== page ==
Definition of babel in English:

babel

noun

  • 1A confused noise made by a number of voices.

    ‘the babel of voices on the road’
    • ‘Cartoonists fall somewhere between these two: the commentless photographs which bear witness to events; and the babel arising from the pundits.’
    • ‘Hence the babel of Scottish accents on the UK network.’
    • ‘Larva echoes this multiplicity of tongues, a babel of aliens.’
    • ‘Her reverie was broken by a babel of voices, the approach of running feet, and suddenly her vision was filled with Theo's aghast features.’
    • ‘They claim to have ‘the gift of tongues; ‘and to be able to comprehend the babel.’’
    • ‘The fair was like the crazy opposite of the academy, turning its demonstrations and its messages into a chaotic babel.’
    • ‘Worse, the babel of messages from amateurs produced conflicting news about whether the ship was safe.’
    • ‘And yet he has been rejected by a polyglot babel of 25 countries, and the will of the people of Italy has been frustrated.’
    • ‘What is left is a babel of talk, of contrasting idiolects delineating the diverse characters, again well illustrated by Miola.’
    • ‘Scottish accents could still be heard amid the Australian babel, but the immigrants were far outnumbered by the Australian-born claiming Scots origin.’
    • ‘Said I, when the babel-like din could be tolerated no longer.’
    • ‘With songs in Spanish, English, Mayan, and Zapotec, it reflects the babel of voices that is our ever-expanding border region.’
    • ‘With what a babel of discordant voices does it [medicine] celebrate its two thousand years of experience!’
    • ‘It would be a veritable babel here if it weren't so damn quiet!’
    • ‘He wishes the tower to stand both for the babel of nonsense which comprised the Congressional impeachment hearings and for what he sees as the seven stages of ethical hell into which all participants have plunged.’
    • ‘Out of the babel of writers' voices offering their services, one dominated, that of Peter Nichols.’
    • ‘In short, there was a babel of protest and lamentation.’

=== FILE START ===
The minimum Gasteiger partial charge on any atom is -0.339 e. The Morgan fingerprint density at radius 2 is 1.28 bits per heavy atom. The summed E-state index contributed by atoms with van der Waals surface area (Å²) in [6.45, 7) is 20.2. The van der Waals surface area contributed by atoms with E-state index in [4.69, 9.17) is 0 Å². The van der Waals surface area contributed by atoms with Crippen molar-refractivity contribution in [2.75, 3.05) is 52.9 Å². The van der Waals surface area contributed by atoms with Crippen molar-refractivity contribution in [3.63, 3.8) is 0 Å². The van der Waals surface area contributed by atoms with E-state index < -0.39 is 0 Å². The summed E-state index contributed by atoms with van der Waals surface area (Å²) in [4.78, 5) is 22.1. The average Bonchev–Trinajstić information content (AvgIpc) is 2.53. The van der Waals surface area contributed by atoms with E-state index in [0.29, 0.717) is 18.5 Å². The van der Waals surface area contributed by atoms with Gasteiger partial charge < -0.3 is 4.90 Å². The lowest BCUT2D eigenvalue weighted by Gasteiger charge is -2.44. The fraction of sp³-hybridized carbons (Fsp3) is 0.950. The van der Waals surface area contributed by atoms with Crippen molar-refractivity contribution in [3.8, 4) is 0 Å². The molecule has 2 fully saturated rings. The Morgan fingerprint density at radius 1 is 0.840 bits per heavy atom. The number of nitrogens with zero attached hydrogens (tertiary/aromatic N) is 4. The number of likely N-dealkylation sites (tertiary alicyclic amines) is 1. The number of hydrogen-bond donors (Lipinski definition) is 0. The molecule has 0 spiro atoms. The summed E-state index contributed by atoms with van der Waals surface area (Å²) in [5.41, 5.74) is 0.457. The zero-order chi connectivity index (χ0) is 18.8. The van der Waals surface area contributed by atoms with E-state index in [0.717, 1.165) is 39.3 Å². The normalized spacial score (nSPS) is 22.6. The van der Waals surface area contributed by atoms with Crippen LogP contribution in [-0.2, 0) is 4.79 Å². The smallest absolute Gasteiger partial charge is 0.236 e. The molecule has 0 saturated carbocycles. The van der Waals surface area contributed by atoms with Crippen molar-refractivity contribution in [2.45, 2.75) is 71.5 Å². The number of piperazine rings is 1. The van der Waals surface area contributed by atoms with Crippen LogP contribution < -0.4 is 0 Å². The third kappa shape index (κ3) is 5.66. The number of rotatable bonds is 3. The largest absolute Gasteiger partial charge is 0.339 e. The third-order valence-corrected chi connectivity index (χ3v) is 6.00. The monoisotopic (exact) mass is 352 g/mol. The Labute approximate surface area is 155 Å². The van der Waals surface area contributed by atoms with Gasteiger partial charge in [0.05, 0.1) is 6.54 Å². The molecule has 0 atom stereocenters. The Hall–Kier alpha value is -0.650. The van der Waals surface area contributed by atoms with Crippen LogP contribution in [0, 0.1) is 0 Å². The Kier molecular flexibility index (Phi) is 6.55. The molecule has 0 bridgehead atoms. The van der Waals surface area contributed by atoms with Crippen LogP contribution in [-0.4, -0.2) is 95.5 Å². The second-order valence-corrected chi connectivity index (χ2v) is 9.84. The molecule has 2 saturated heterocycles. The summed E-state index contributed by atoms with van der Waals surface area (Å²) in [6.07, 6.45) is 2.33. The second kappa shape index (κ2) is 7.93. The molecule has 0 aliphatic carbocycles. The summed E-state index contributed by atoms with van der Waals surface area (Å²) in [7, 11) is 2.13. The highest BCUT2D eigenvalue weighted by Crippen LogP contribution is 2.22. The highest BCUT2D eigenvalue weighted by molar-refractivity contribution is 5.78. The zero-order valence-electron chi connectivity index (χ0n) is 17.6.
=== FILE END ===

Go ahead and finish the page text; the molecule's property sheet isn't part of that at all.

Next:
• ‘Confusionism: the chairman allows the discussion to decay into a babel of competing speeches and conversations, then announces that a vote has been taken.’
    • ‘Though the Liars' cuts are supremely inaccessible, moody pieces, their chaotic, indecipherable babel plays against Oneida's monolithic tower.’
    • ‘The city was in an uproar and the god Enlil heard the clamor and he said to the god in the council, ‘The uproar of mankind is intolerable and sleep is no longer possible by reason of the babel.’’
    • ‘This man's message is this, that amidst the babel of voices in our world, there is another word-and the essence of wisdom is to listen to this word.’
    clamour, din, racket, confused noise, tumult, uproar, hubbub
    View synonyms
    1. 1.1 A confused situation.
      ‘the potential for confusion in this babel of textual formats is enormous’
      • ‘Each of them a million cities, a babel of troubles, secrets, losses.’
      • ‘There's just one little problem - the babel of compression types, encryption methods, data formats, transmission techniques and other standards that make it difficult to get everything communicating properly with everything else.’
      • ‘If we turn to various explanations of how these incidents come about and how to prevent them, we face a babel of opinions.’
      • ‘Where would all those self-interested snouts turn for sustenance if shoo'd away from the trough of taxpayer monies that currently funds the babel of ethnic councils and advocates of cultural separatism.’
      • ‘I argue that to accept the babel of multiple and incommensurable publics is to surrender to the Babylon of an alienating governance such as the Jews fell under during their Babylonian captivity.’
      • ‘Even though Europe is a babel, while the United States is all one nation, under God and indivisible, for some reason - at least as far as our male golfers and basketball heroes are concerned - we don't play very well together.’

Origin

Early 16th century: from Babel (see Tower of Babel), where, according to the biblical story, God made the builders all speak different languages.

Pronunciation

babel

/ˈbeɪb(ə)l/